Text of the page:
SQLite adapter

The adapter uses module sqlite :

    from pydblite import sqlite

The main difference with the pure-Python module is the syntax to identify a database and a table, and the need to specify field types on base creation.

For compliance with SQLite vocabulary, the module defines two classes, Database and Table.


Database(db_path[,**kw]) : db_path is the database path in the file system. The keyword arguments are the same as for the method connect() of the Python built-in module sqlite3.

Instances of Database are dictionary-like objects, where keys are the table names and values are instances of the Table class:

  • db["foo"] returns the instance of the Table class for table "foo"
  • db.keys() returns the table names
  • if "foo" in db tests if table "foo" exists in the database
  • del db["foo"] drops the table "foo"

To create a new table :

table = db.create(table_name,*fields[,mode])

The fields must be 2-element tuples (field_name,field_type) where field_type is an SQLite field type : INTEGER, REAL, TEXT or BLOB :


If other information needs to be provided, put it in the second argument, using the SQL syntax for SQLite :

db.create('test',('date','BLOB DEFAULT CURRENT_DATE'))

The optional keyword argument mode specifies what you want to do if a table of the same name already exists in the database:

  • mode="open" opens the table and ignores the field definition
  • mode="override" erases the existing table and creates a new one with the field definition
  • if mode is not specified and the table already exists, an IOError is raised


For record insertion, updating, deletion and selection the syntax is the same as for the pure-Python module. The SQLite primary key rowid is used like the key __id__ to identify records.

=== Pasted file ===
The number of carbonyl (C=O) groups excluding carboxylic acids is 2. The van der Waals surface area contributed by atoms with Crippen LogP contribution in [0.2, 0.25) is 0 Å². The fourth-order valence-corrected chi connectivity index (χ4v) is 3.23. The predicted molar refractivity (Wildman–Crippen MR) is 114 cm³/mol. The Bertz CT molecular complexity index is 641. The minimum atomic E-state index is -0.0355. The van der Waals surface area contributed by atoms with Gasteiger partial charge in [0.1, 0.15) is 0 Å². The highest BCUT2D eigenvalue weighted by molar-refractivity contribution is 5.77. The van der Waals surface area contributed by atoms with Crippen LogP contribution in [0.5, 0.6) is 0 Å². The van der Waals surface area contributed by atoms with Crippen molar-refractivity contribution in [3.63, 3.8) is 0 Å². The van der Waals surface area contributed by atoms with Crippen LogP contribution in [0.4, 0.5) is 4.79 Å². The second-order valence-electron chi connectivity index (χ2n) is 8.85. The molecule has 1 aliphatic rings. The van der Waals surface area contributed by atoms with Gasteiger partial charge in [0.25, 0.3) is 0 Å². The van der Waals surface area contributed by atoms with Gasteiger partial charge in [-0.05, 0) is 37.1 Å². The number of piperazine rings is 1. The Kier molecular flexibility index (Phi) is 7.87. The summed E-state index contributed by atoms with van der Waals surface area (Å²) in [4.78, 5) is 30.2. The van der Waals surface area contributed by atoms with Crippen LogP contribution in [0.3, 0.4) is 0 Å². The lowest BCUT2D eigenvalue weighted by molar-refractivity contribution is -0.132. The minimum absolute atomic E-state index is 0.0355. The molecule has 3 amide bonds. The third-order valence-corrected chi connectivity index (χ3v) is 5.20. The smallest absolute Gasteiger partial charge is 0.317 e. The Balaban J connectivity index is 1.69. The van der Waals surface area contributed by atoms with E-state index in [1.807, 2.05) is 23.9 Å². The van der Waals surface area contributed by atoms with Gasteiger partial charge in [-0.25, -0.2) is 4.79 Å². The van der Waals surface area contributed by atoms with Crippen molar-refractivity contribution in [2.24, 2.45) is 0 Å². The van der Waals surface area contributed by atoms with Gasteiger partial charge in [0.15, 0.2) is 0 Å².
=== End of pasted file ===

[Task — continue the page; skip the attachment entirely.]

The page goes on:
To insert many records at a time,


will be much faster than

for values in list_of_values:

Note that you can't use the drop_field() method, since dropping fields is not supported by SQLite.

Conversions between Python types and SQLite field types use the behaviour of the Python SQLite module : and datetime.datetime instances are stored as ISO dates/datetimes.

Selection methods return dictionaries, with SQLite types converted to Python types like this :

SQLite typePython type

If you want fields to be returned as instances of, datetime.time or datetime.datetime instances, you can specify it when creating or opening the table, using methods is_date(field_name), is_time(field_name) or is_datetime(field_name) :

db = Database('test.sqlite')
table = db['dummy']

cursor, commit and close

Intances of Database and Table all have :
  • the attribute cursor, the SQLite connections cursor, so you can also execute SQL expressions by
    and get the result by
    results = db.cursor.fetchall()
  • the method commit() to commit changes to a database after a transaction.

Instances of Database support method close() to close the database.